To understand why the U.S. government has a rigorous investigative process for those applying for security clearance, take a look at the biggest corruption case in the Navy’s history.
It serves as proof why the government would want to know about deeply personal areas of applicants’ lives before issuing security clearances.
The investigation of Leonard Glenn Francis, a Malaysian defense contractor who pleaded guilty in 2015 to bribing Navy officials with cash, prostitutes, Cuban cigars, fine foods and luxury hotel accommodations, began in 2013.
Since then, it has revealed that some Navy officials simply partied on Francis’s dime, while others forked over classified information in exchange for the lavish gifts.
Daniel Layug is an enlisted sailor who used his security clearance to provide classified information to Francis. He pleaded guilty to accepting bribes and providing classified documents about the Navy’s Asia operations to Glenn Defense Marine Asia, according to The Washington Post. That’s the company Francis owned that stole millions of dollars from the Navy by overcharging when it resupplied ships during port visits. Layug is the first person to be sentenced in this corruption case, but he won’t be the last. Seven other people have pleaded guilty to accepting bribes.
A Need to Know
The federal government has 13 Adjudicative Guidelines for Determining Eligibility for Access to Classified Information. These guidelines are designed to assess an applicant’s security risk by looking at factors such as personal and criminal conduct, drug and alcohol use, sexual behavior, and financial considerations, to name a few examples.
“The purpose is to decrease the likelihood that a person who holds a security clearance will release sensitive information to people who shouldn’t have it,” says Catie Young, an attorney who specializes in security clearance law. “The government’s desire is to allow only those personnel who are of strong character and pose no security risks to obtain access to classified information.”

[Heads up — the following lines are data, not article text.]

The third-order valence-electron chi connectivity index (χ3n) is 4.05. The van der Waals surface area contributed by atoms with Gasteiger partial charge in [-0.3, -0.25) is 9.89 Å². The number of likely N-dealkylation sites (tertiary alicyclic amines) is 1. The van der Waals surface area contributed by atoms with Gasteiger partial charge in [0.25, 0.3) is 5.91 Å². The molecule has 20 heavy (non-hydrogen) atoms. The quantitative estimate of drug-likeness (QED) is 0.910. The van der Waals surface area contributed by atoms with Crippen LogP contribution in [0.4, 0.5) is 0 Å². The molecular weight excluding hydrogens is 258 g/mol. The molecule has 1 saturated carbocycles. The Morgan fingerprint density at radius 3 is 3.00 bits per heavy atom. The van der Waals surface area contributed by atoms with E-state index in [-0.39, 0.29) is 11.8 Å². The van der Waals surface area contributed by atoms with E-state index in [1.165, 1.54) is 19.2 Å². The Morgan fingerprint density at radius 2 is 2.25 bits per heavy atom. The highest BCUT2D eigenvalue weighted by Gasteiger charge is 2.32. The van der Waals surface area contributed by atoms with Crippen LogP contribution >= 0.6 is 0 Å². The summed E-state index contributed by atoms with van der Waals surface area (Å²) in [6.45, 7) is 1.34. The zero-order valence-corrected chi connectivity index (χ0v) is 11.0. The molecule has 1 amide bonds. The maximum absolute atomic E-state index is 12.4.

Sadly, the Navy corruption scandal shows that this is not a foolproof process.
Here’s what Laura Duffy, U.S. attorney for the Southern District of California, whose office led the investigation, told The Washington Post in January 2015:
“It is astounding that Leonard Francis was able to purchase the integrity of Navy officials by offering them meaningless material possessions and the satisfaction of selfish indulgences. In sacrificing their honor, these officers helped Francis defraud their country out of tens of millions of dollars. Now they will be held to account.”
Even those who haven’t been charged are feeling the sting. Navy Intelligence Chief Vice Adm. Ted “Twig” Branch and Rear Adm. Bruce F. Loveless, the Navy’s director of intelligence operations, have worked without security clearances for more than two years because their names surfaced during the investigation and they remain under investigation.
Branch has continued to serve in the same position throughout the investigation, but Loveless got reassigned to a slightly less sensitive post, The Washington Post reports. Branch cannot enter his colleague’s offices without them first conducting a sweep to ensure all classified documents are locked away.
How much longer will Branch be prohibited from seeing, reading or hearing classified information that normally would be required to perform his duties? No one seems to know.
Obtaining security clearance isn’t an easy process. Often, it is a requirement to perform a job. Let this Navy case serve as a reminder not to jeopardize your livelihood and your freedom by abusing your clearance privileges, Young says.